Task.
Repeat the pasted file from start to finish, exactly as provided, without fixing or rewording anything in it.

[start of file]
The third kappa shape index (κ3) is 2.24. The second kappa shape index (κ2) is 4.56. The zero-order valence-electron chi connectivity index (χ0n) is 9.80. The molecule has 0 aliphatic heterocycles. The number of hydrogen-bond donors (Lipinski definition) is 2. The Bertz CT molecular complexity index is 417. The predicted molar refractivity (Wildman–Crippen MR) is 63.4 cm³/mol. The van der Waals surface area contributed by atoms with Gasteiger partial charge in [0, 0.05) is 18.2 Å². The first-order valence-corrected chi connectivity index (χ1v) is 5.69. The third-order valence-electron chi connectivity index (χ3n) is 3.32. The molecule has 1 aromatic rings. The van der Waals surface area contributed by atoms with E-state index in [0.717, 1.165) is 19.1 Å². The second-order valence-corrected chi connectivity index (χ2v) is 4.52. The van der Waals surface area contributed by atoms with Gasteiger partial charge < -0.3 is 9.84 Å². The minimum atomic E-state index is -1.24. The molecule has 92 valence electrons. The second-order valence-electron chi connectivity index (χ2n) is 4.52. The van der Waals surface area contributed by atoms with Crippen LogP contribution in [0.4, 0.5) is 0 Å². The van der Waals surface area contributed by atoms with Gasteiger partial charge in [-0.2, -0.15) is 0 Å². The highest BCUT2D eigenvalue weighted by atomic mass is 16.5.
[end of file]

The third kappa shape index (κ3) is 2.24. The second kappa shape index (κ2) is 4.56. The zero-order valence-electron chi connectivity index (χ0n) is 9.80. The molecule has 0 aliphatic heterocycles. The number of hydrogen-bond donors (Lipinski definition) is 2. The Bertz CT molecular complexity index is 417. The predicted molar refractivity (Wildman–Crippen MR) is 63.4 cm³/mol. The van der Waals surface area contributed by atoms with Gasteiger partial charge in [0, 0.05) is 18.2 Å². The first-order valence-corrected chi connectivity index (χ1v) is 5.69. The third-order valence-electron chi connectivity index (χ3n) is 3.32. The molecule has 1 aromatic rings. The van der Waals surface area contributed by atoms with E-state index in [0.717, 1.165) is 19.1 Å². The second-order valence-corrected chi connectivity index (χ2v) is 4.52. The van der Waals surface area contributed by atoms with Gasteiger partial charge < -0.3 is 9.84 Å². The minimum atomic E-state index is -1.24. The molecule has 92 valence electrons. The second-order valence-electron chi connectivity index (χ2n) is 4.52. The van der Waals surface area contributed by atoms with Crippen LogP contribution in [0.4, 0.5) is 0 Å². The van der Waals surface area contributed by atoms with Gasteiger partial charge in [-0.2, -0.15) is 0 Å². The highest BCUT2D eigenvalue weighted by atomic mass is 16.5.